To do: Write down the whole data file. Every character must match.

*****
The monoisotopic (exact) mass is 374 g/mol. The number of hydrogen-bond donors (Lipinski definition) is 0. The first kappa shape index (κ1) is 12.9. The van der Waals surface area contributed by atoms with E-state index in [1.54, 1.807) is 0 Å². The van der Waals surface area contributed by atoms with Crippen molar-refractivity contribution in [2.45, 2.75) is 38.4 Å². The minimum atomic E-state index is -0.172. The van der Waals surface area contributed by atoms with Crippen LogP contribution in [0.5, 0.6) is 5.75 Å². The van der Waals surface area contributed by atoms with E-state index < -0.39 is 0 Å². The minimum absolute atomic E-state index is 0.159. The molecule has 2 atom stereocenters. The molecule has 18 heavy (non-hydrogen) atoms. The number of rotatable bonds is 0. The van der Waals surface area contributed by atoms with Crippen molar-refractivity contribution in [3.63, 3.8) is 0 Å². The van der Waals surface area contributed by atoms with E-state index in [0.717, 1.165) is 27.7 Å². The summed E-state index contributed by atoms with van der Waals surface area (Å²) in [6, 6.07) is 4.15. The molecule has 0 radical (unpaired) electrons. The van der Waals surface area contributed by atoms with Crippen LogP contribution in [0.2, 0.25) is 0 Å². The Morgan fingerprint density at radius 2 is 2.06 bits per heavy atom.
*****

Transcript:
The monoisotopic (exact) mass is 374 g/mol. The number of hydrogen-bond donors (Lipinski definition) is 0. The first kappa shape index (κ1) is 12.9. The van der Waals surface area contributed by atoms with E-state index in [1.54, 1.807) is 0 Å². The van der Waals surface area contributed by atoms with Crippen molar-refractivity contribution in [2.45, 2.75) is 38.4 Å². The minimum atomic E-state index is -0.172. The van der Waals surface area contributed by atoms with Crippen LogP contribution in [0.5, 0.6) is 5.75 Å². The van der Waals surface area contributed by atoms with E-state index < -0.39 is 0 Å². The minimum absolute atomic E-state index is 0.159. The molecule has 2 atom stereocenters. The molecule has 18 heavy (non-hydrogen) atoms. The number of rotatable bonds is 0. The van der Waals surface area contributed by atoms with Crippen molar-refractivity contribution in [3.63, 3.8) is 0 Å². The van der Waals surface area contributed by atoms with E-state index in [0.717, 1.165) is 27.7 Å². The summed E-state index contributed by atoms with van der Waals surface area (Å²) in [6, 6.07) is 4.15. The molecule has 0 radical (unpaired) electrons. The van der Waals surface area contributed by atoms with Crippen LogP contribution in [0.2, 0.25) is 0 Å². The Morgan fingerprint density at radius 2 is 2.06 bits per heavy atom.